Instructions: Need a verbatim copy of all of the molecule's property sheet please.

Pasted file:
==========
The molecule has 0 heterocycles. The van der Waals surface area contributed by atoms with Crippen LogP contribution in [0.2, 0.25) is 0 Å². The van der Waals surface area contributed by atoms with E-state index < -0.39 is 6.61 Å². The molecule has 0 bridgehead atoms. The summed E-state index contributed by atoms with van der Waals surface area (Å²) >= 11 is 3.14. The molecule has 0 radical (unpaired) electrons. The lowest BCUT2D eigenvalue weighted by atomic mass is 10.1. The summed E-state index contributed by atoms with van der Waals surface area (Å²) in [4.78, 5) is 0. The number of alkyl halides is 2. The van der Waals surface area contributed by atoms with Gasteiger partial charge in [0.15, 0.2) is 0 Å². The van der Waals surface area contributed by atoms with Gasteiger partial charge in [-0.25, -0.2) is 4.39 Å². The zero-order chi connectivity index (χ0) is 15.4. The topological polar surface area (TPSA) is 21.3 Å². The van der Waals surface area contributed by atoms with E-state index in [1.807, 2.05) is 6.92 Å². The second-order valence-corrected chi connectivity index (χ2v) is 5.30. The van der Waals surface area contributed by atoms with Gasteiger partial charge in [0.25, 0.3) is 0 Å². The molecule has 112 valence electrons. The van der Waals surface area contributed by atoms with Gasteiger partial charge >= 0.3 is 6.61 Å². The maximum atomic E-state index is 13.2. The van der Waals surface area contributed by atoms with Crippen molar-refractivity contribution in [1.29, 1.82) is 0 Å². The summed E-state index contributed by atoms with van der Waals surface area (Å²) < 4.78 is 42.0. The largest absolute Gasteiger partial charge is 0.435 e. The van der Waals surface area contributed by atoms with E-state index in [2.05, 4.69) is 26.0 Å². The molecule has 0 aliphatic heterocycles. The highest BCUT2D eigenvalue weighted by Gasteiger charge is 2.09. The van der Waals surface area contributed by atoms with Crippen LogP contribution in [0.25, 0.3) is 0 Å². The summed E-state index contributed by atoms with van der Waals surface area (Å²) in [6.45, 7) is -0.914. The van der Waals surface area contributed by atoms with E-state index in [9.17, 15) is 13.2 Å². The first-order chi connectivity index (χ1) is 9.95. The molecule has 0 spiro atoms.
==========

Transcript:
The molecule has 0 heterocycles. The van der Waals surface area contributed by atoms with Crippen LogP contribution in [0.2, 0.25) is 0 Å². The van der Waals surface area contributed by atoms with E-state index < -0.39 is 6.61 Å². The molecule has 0 bridgehead atoms. The summed E-state index contributed by atoms with van der Waals surface area (Å²) >= 11 is 3.14. The molecule has 0 radical (unpaired) electrons. The lowest BCUT2D eigenvalue weighted by atomic mass is 10.1. The summed E-state index contributed by atoms with van der Waals surface area (Å²) in [4.78, 5) is 0. The number of alkyl halides is 2. The van der Waals surface area contributed by atoms with Gasteiger partial charge in [0.15, 0.2) is 0 Å². The van der Waals surface area contributed by atoms with Gasteiger partial charge in [-0.25, -0.2) is 4.39 Å². The zero-order chi connectivity index (χ0) is 15.4. The topological polar surface area (TPSA) is 21.3 Å². The van der Waals surface area contributed by atoms with E-state index in [1.807, 2.05) is 6.92 Å². The second-order valence-corrected chi connectivity index (χ2v) is 5.30. The van der Waals surface area contributed by atoms with Gasteiger partial charge in [0.25, 0.3) is 0 Å². The molecule has 112 valence electrons. The van der Waals surface area contributed by atoms with Gasteiger partial charge >= 0.3 is 6.61 Å². The maximum atomic E-state index is 13.2. The van der Waals surface area contributed by atoms with Crippen molar-refractivity contribution in [1.29, 1.82) is 0 Å². The summed E-state index contributed by atoms with van der Waals surface area (Å²) < 4.78 is 42.0. The largest absolute Gasteiger partial charge is 0.435 e. The van der Waals surface area contributed by atoms with E-state index in [2.05, 4.69) is 26.0 Å². The molecule has 0 aliphatic heterocycles. The highest BCUT2D eigenvalue weighted by Gasteiger charge is 2.09. The van der Waals surface area contributed by atoms with Crippen LogP contribution in [0.25, 0.3) is 0 Å². The summed E-state index contributed by atoms with van der Waals surface area (Å²) in [6.45, 7) is -0.914. The van der Waals surface area contributed by atoms with E-state index in [9.17, 15) is 13.2 Å². The first-order chi connectivity index (χ1) is 9.95. The molecule has 0 spiro atoms.